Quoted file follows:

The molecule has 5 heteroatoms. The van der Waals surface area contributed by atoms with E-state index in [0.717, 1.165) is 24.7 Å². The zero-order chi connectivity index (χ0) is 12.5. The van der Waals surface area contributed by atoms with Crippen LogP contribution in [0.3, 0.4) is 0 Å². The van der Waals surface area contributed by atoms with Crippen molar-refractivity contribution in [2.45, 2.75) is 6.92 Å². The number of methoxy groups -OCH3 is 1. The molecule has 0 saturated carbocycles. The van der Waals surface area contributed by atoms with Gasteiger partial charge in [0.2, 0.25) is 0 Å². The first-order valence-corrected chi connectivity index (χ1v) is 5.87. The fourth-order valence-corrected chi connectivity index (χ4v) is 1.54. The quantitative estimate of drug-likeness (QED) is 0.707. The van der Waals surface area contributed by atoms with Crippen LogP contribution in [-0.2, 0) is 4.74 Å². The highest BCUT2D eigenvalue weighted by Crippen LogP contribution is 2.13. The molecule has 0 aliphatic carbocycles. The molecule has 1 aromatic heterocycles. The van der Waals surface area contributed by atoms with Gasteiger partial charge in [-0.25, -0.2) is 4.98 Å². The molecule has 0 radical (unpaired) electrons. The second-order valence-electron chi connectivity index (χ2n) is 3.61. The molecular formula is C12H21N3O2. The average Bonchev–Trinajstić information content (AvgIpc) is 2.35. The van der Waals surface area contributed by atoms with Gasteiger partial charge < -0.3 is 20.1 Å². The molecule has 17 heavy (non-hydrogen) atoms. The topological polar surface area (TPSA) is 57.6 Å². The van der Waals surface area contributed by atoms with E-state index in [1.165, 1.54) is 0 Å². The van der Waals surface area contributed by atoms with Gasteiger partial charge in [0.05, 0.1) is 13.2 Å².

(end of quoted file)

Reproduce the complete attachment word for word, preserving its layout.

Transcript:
The molecule has 5 heteroatoms. The van der Waals surface area contributed by atoms with E-state index in [0.717, 1.165) is 24.7 Å². The zero-order chi connectivity index (χ0) is 12.5. The van der Waals surface area contributed by atoms with Crippen LogP contribution in [0.3, 0.4) is 0 Å². The van der Waals surface area contributed by atoms with Crippen molar-refractivity contribution in [2.45, 2.75) is 6.92 Å². The number of methoxy groups -OCH3 is 1. The molecule has 0 saturated carbocycles. The van der Waals surface area contributed by atoms with Gasteiger partial charge in [0.2, 0.25) is 0 Å². The first-order valence-corrected chi connectivity index (χ1v) is 5.87. The fourth-order valence-corrected chi connectivity index (χ4v) is 1.54. The quantitative estimate of drug-likeness (QED) is 0.707. The van der Waals surface area contributed by atoms with Crippen LogP contribution in [-0.2, 0) is 4.74 Å². The highest BCUT2D eigenvalue weighted by Crippen LogP contribution is 2.13. The molecule has 0 aliphatic carbocycles. The molecule has 1 aromatic heterocycles. The van der Waals surface area contributed by atoms with Gasteiger partial charge in [-0.25, -0.2) is 4.98 Å². The molecule has 0 radical (unpaired) electrons. The second-order valence-electron chi connectivity index (χ2n) is 3.61. The molecular formula is C12H21N3O2. The average Bonchev–Trinajstić information content (AvgIpc) is 2.35. The van der Waals surface area contributed by atoms with Gasteiger partial charge < -0.3 is 20.1 Å². The molecule has 17 heavy (non-hydrogen) atoms. The topological polar surface area (TPSA) is 57.6 Å². The van der Waals surface area contributed by atoms with E-state index in [1.165, 1.54) is 0 Å². The van der Waals surface area contributed by atoms with Gasteiger partial charge in [0.05, 0.1) is 13.2 Å².